if only i could count

In what has already become a tradition, Gosoke started practice with 200 cuts. That is, I started practice with 200 cuts. I figured my pace must have been really slow, because everyone else finished way before me. After we took a break, it turns out that Gosoke actually said 150 cuts, but for some reason I had heard and done an extra fifty. 10+ years in Japan, and I still gotta work on my listening skills.

it's official!

I now have a permanent residency visa.
However, I didn't realize that I STILL need to get a re-entry permit every three years (assuming I leave and re-enter the country.) So, this entire exercise was...basically pointless.


Joined various folks for turkey at Roy's in Aoyama.
Turkey with blueberry sauce was killer, as was the desert. Service sucked, badly. But the good news is the country manager was in from Hawaii, sent to Japan a month ago specifically to kick staff-ass and make the service better. He was apologetic, professional, and took something off the bill. So we'll be popping into Roy's again at some point to see how he's doing.

maia arriola

Is born!

time management

I am endlessly amazed by my own inability to maintain even the most basic of schedules. I take as my current excuse the fact that we switched calendaring software at work last week. But I"ve had this problem for much longer, so that doesn't really fly.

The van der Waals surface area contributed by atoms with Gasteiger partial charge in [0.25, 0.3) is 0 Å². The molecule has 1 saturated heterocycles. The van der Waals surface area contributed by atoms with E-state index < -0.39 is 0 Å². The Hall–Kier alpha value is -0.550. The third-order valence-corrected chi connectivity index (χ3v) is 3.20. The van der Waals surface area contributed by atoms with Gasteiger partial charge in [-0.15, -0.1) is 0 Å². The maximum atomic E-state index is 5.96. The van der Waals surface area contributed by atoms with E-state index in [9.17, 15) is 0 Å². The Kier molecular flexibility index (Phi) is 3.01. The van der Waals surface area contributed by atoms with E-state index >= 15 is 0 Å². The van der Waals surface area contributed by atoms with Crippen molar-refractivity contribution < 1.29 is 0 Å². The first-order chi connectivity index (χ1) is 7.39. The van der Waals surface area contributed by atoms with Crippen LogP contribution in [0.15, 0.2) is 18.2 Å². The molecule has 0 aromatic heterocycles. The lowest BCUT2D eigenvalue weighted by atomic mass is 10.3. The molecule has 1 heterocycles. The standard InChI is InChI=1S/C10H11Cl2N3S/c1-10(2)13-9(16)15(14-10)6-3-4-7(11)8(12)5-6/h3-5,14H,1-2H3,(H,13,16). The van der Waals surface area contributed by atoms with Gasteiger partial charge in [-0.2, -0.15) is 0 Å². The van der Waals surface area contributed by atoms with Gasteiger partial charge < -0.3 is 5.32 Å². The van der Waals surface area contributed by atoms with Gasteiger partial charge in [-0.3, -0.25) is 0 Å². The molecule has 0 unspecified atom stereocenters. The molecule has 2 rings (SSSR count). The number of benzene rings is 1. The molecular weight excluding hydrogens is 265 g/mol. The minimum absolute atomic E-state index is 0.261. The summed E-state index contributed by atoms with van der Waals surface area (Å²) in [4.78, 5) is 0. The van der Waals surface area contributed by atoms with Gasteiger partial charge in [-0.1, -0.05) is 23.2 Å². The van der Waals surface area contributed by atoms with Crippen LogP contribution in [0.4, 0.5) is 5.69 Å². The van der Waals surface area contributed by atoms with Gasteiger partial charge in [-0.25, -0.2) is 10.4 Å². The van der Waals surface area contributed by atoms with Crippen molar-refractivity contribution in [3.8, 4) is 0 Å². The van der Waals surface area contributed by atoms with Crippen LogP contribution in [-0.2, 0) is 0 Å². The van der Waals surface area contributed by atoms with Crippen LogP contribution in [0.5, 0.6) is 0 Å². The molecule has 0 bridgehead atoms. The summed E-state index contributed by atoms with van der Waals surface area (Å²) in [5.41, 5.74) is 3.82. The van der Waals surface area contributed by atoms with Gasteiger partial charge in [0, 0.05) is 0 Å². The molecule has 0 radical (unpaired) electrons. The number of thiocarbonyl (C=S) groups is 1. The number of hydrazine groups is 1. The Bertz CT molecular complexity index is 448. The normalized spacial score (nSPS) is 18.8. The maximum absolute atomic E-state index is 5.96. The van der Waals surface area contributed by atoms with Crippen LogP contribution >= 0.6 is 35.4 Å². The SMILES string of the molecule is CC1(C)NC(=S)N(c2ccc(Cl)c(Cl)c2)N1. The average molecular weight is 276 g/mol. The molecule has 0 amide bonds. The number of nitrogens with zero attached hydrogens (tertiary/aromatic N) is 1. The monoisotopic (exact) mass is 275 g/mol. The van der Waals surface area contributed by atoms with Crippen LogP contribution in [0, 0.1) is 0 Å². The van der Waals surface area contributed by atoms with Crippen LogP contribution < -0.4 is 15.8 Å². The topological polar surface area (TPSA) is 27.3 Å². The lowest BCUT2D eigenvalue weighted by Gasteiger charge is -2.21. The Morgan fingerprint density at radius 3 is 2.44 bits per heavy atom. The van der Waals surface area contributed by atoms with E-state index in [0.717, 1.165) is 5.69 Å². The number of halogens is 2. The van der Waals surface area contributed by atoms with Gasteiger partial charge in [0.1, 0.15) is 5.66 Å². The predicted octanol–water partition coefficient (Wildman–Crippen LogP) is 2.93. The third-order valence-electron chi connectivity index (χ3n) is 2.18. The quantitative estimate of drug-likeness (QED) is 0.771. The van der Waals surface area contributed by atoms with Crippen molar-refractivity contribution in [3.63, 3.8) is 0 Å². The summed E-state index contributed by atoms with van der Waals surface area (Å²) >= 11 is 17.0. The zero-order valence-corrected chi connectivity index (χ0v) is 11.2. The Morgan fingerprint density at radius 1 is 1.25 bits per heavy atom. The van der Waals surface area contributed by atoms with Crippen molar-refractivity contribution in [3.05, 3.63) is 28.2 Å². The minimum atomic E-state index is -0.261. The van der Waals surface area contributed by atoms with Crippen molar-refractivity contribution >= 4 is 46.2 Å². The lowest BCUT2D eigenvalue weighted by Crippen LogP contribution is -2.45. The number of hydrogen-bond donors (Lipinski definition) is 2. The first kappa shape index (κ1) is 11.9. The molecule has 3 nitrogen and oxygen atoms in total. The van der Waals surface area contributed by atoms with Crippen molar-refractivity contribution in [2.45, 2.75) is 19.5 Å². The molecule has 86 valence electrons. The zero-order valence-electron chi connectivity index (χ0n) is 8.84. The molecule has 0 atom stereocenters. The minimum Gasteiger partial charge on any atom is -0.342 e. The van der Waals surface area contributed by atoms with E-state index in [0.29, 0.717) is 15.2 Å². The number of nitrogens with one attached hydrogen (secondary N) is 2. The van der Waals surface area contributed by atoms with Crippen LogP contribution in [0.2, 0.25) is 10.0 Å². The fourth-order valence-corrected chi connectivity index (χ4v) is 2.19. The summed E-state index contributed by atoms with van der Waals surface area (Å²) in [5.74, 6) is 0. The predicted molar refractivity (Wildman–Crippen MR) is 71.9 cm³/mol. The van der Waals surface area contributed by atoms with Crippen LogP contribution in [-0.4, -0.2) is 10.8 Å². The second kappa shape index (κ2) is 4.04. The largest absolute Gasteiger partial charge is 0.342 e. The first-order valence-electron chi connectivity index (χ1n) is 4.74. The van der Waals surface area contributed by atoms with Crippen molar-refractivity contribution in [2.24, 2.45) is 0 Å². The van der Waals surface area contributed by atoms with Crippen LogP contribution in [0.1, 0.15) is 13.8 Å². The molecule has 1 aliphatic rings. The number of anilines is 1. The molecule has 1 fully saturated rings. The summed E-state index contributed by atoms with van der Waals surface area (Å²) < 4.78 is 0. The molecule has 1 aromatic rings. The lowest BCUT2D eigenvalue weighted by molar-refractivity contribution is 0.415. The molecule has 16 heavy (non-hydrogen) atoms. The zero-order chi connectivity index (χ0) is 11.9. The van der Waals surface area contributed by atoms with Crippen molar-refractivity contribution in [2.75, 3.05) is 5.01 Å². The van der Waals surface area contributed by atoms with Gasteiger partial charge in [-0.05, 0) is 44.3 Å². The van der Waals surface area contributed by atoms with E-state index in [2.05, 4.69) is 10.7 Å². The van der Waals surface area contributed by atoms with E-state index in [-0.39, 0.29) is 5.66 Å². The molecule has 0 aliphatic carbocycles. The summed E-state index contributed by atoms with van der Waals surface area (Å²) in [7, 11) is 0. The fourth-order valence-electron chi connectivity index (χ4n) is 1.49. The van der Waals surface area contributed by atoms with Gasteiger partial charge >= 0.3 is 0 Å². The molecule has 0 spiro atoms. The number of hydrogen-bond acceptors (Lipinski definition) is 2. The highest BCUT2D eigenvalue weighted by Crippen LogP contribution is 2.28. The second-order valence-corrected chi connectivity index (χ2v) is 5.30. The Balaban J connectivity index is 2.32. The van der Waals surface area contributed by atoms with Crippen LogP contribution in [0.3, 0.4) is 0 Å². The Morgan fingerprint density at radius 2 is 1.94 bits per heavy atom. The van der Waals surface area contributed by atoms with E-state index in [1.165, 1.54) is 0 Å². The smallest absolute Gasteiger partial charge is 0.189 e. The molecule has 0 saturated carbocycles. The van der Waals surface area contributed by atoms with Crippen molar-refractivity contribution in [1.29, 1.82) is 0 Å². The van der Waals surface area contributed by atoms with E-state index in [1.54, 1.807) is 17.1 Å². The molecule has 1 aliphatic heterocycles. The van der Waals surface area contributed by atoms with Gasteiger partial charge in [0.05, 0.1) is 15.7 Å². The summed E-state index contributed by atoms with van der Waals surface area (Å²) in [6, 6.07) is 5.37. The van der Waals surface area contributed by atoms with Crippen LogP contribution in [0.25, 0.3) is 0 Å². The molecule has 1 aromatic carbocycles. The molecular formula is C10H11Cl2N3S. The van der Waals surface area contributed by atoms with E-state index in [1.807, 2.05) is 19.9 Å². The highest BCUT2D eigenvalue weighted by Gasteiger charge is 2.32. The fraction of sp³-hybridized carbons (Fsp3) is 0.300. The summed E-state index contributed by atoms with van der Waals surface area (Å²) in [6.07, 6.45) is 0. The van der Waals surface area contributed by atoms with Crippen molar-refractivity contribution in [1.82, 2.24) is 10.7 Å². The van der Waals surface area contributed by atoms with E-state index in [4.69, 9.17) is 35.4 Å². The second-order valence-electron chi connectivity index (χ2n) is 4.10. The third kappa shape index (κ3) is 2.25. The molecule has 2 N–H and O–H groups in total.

Showed up at practice and Nakayama-san was confused: "I thought you weren't coming. That's why I came early."
Then Tanaka-sensei showed up early: "Ren, what are you doing here?"
Finally I remembered that we had a meeting in the office to plan next year's schedule, so I changed back and headed over to the office. Attempted to set up the old printer and get the Yahoo! BB dsl modem hooked up as we figured out all the events for next year, including the seminars and whatnot in the US.
After the meeting we went to the cheap Chinese gyoza place and stuffed ourselves for less than twenty bucks a person.


More Amy babysitting. She absolutely loves Hiroko and fairly well tolerates me. Standard pattern: cry for five minutes, fall asleep on Hiroko, into the stroller, off to the park. Likes: swings and spring horsey. Dislikes: slides.


Met Kev and checked out Matrix: Revolutions. Not bad; not great but a decent close to a nice trilogy. Watching all three will soon achieve the cult status of watching the first 3 StarWars, or The Indy Jones trilogy, I predict.
We hung around the various book stores for a couple of hours and then watched The Last Samurai, which was actually quite good. A few "huh?" moments, like the ninja with their Hollywood ninja swords, but the sword fights were well done, and the movie didn't suck despite Cruise's best efforts to overact. Koyuki was a babe, and Ken Watanabe is The Bomb. He and Chiaki Kuriyama should take over Hollywood like Jet Li and Chow Yung Fat tried to do in the 90s.